Be realistic in your expectations when describing your needs as well. Similar to the cliche “good/fast/cheap” model you probably learned about in business school — prioritize timeline/budget/scope. Ask the tough questions ahead of time - if you’re looking for the cheapest option, or a stop-gap solution because you’re against a tight deadline make that known. Inversely, if you’re looking for a longer-term investment, or for something that will continue to serve your business as you grow, you should share that information as well. Most agencies can scale their services based on your budget limitations and the fidelity you require, so being up-front about the relative complexity of deliverables can help you compare budget estimates and recommendations realistically.
For you to reasonably compare your options, you need to first make sure everyone is on the same page.
Don’t Compare Apples to Bananas
It’s impossible to compare agencies as though all things were equal — they’re not. As tempting as it may be to make a generic template for an agency to complete, a fill-in-the-blank approach will not only be ineffective, but it will also neuter their creativity and ability to show what makes them different.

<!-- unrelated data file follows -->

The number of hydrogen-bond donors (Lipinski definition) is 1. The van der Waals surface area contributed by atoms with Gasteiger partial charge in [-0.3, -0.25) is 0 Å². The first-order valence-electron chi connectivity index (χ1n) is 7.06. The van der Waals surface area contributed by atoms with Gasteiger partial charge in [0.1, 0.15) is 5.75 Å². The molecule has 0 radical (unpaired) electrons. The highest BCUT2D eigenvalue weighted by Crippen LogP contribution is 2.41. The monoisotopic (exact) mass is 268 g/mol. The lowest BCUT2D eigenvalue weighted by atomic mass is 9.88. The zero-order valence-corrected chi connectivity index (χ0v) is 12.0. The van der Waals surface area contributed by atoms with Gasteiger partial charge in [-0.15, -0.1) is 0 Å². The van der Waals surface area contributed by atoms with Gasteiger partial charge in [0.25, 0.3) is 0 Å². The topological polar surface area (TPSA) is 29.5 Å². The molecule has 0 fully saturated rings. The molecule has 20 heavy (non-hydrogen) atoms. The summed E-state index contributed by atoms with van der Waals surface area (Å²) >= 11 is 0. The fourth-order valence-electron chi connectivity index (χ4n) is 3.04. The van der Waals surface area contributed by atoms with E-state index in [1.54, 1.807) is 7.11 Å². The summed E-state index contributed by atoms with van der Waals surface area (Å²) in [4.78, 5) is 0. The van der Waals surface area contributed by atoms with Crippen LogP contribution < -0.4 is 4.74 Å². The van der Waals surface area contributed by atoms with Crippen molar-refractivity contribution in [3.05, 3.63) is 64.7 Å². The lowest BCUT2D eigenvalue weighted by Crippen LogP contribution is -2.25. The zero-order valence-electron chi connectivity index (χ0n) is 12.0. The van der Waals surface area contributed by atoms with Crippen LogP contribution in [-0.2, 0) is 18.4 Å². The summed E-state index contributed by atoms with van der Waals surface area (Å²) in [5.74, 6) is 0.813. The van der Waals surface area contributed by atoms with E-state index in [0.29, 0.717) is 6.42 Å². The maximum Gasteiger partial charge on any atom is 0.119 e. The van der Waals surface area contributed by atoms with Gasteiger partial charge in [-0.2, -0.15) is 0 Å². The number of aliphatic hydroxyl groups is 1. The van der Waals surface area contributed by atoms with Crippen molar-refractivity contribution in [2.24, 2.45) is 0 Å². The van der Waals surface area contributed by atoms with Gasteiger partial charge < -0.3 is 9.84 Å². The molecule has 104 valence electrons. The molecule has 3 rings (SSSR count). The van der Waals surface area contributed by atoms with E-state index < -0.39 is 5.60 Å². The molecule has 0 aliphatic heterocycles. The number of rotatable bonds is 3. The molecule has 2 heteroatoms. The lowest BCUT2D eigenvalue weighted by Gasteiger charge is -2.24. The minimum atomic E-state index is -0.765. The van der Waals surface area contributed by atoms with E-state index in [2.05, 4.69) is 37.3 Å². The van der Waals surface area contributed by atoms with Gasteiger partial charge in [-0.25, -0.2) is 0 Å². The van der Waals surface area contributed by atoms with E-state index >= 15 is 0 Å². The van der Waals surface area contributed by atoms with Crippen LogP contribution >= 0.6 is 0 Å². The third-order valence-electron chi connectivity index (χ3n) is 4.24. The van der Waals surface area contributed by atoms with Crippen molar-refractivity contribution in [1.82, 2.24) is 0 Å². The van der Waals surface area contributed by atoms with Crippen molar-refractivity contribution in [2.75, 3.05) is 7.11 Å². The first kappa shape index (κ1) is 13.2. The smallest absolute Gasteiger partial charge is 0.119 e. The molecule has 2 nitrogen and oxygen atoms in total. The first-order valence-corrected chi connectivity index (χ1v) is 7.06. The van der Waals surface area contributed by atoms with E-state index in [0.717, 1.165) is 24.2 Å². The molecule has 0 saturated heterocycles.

You can however keep things consistent between agencies by including a “scorecard,” or by listing criteria for how respondents will be evaluated, along with specific things they have to include as part of their response. This will help agencies frame their response and clearly identify the key information you’re looking for, without watering down the personality and thinking of the agencies in question.
Appreciate That It Costs Agencies Time, Money and Resources to Participate
Given the time and resources required for a thoughtful and effective response to an RFP, it’s also considerate to tell participants how many agencies are at the table. Agencies can sink tens of thousands of dollars into an RFP response, so being upfront about how many teams they’re competing against gives them the opportunity to know their odds. Again, if they choose to self exclude it means less half-hearted responses for you to evaluate, and leaves only the most passionate and invested agencies in the running.
In some cases, brands and businesses will offer a stipend for agencies to participate in the RFP process, or pay finalist agencies to develop a complete plan or strategy for evaluation and, should they win, execution of said plan. In both instances, you get to essentially “test-drive” the agency in a way that’s more true to the actual experience of working with them than an RFP process would allow. Agencies prefer this model (obviously), but is typically reserved for RFPs with considerable budgets and complex deliverables.